The Civil Rights Revolution: Events and Leaders, 1955-1968

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McFarland & Company, Aug 25, 2004 - Social Science - 204 pages
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From the Supreme Court's decision of Brown v. Board of Education in 1955 to the assassination of Dr. Martin Luther King, Jr., in 1968--African American students, lawyers, ministers and communities conducted a successful nonviolent campaign against the system of American apartheid in eleven states. This work is organized into four sections. The first describes apartheid in the U.S. before Brown v. Board of Education. The causes of the revolution--the enforcement of apartheid laws by state governments, courts, police, and the KKK--are also analyzed. The second presents 54 confrontations in the struggle for Civil Rights--including court cases, boycotts, sit-ins, marches, demonstrations, and the desegregation of cities and schools--from the Moton High student strike (in Farmville, Virginia) in 1951 to 1969's hospital workers' strike in Charleston. The third is a series of 60 biographical profiles of leaders giving their educational and civil rights achievements. This section also includes a list of 40 historically significant activist organizations. The fourth section discusses six important Civil Rights laws and concludes with the general accomplishments of the struggle.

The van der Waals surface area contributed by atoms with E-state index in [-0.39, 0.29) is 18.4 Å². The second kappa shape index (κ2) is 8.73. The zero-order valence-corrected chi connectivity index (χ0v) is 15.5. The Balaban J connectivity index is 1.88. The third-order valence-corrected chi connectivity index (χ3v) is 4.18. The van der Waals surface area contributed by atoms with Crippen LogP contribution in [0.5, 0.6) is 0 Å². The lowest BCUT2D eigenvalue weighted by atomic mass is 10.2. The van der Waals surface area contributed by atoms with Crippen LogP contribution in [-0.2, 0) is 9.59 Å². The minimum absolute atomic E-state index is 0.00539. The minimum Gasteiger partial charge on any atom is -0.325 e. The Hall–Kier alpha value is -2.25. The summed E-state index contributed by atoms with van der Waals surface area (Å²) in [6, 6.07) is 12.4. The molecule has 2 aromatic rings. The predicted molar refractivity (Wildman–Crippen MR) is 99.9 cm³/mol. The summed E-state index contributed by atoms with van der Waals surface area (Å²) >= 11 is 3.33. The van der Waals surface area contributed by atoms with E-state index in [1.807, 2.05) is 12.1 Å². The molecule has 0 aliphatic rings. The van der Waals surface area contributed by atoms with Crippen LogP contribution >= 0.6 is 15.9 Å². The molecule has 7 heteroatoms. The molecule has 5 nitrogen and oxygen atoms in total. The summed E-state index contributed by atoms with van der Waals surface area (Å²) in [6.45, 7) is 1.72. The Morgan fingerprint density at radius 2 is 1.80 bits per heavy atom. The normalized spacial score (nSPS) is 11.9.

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About the author (2004)

Institutional economist and writer Frederic O. Sargent is professor emeritus of University of Vermont. He has published several books on environmental planning and history. He lives in Charlotte, Vermont and Sarasota, Florida.

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